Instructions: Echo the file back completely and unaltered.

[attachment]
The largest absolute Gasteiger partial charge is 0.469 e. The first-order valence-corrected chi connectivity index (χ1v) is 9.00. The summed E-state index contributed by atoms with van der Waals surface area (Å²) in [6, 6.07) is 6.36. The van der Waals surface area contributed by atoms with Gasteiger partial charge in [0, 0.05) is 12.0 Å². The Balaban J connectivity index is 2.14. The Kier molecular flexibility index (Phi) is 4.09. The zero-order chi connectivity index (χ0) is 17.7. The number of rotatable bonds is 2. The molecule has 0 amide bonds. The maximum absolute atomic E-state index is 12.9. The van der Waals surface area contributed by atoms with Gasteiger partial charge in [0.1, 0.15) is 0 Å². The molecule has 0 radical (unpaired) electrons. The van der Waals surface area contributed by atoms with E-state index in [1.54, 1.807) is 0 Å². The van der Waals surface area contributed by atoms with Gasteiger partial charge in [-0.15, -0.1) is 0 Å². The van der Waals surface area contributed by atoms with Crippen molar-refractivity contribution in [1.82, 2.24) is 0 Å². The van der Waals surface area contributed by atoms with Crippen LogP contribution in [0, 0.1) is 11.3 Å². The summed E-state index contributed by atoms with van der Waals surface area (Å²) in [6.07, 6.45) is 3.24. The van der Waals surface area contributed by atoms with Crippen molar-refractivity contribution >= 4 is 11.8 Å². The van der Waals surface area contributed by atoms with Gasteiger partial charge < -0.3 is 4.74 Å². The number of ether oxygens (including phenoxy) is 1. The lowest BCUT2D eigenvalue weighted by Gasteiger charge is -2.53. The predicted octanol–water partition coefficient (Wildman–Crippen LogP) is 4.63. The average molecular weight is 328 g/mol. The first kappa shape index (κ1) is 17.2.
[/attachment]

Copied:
The largest absolute Gasteiger partial charge is 0.469 e. The first-order valence-corrected chi connectivity index (χ1v) is 9.00. The summed E-state index contributed by atoms with van der Waals surface area (Å²) in [6, 6.07) is 6.36. The van der Waals surface area contributed by atoms with Gasteiger partial charge in [0, 0.05) is 12.0 Å². The Balaban J connectivity index is 2.14. The Kier molecular flexibility index (Phi) is 4.09. The zero-order chi connectivity index (χ0) is 17.7. The number of rotatable bonds is 2. The molecule has 0 amide bonds. The maximum absolute atomic E-state index is 12.9. The van der Waals surface area contributed by atoms with Gasteiger partial charge in [0.1, 0.15) is 0 Å². The molecule has 0 radical (unpaired) electrons. The van der Waals surface area contributed by atoms with E-state index in [1.54, 1.807) is 0 Å². The van der Waals surface area contributed by atoms with Gasteiger partial charge in [-0.15, -0.1) is 0 Å². The van der Waals surface area contributed by atoms with Crippen molar-refractivity contribution in [1.82, 2.24) is 0 Å². The van der Waals surface area contributed by atoms with Crippen LogP contribution in [0, 0.1) is 11.3 Å². The summed E-state index contributed by atoms with van der Waals surface area (Å²) in [6.07, 6.45) is 3.24. The van der Waals surface area contributed by atoms with Crippen molar-refractivity contribution >= 4 is 11.8 Å². The van der Waals surface area contributed by atoms with Gasteiger partial charge < -0.3 is 4.74 Å². The number of ether oxygens (including phenoxy) is 1. The lowest BCUT2D eigenvalue weighted by Gasteiger charge is -2.53. The predicted octanol–water partition coefficient (Wildman–Crippen LogP) is 4.63. The average molecular weight is 328 g/mol. The first kappa shape index (κ1) is 17.2.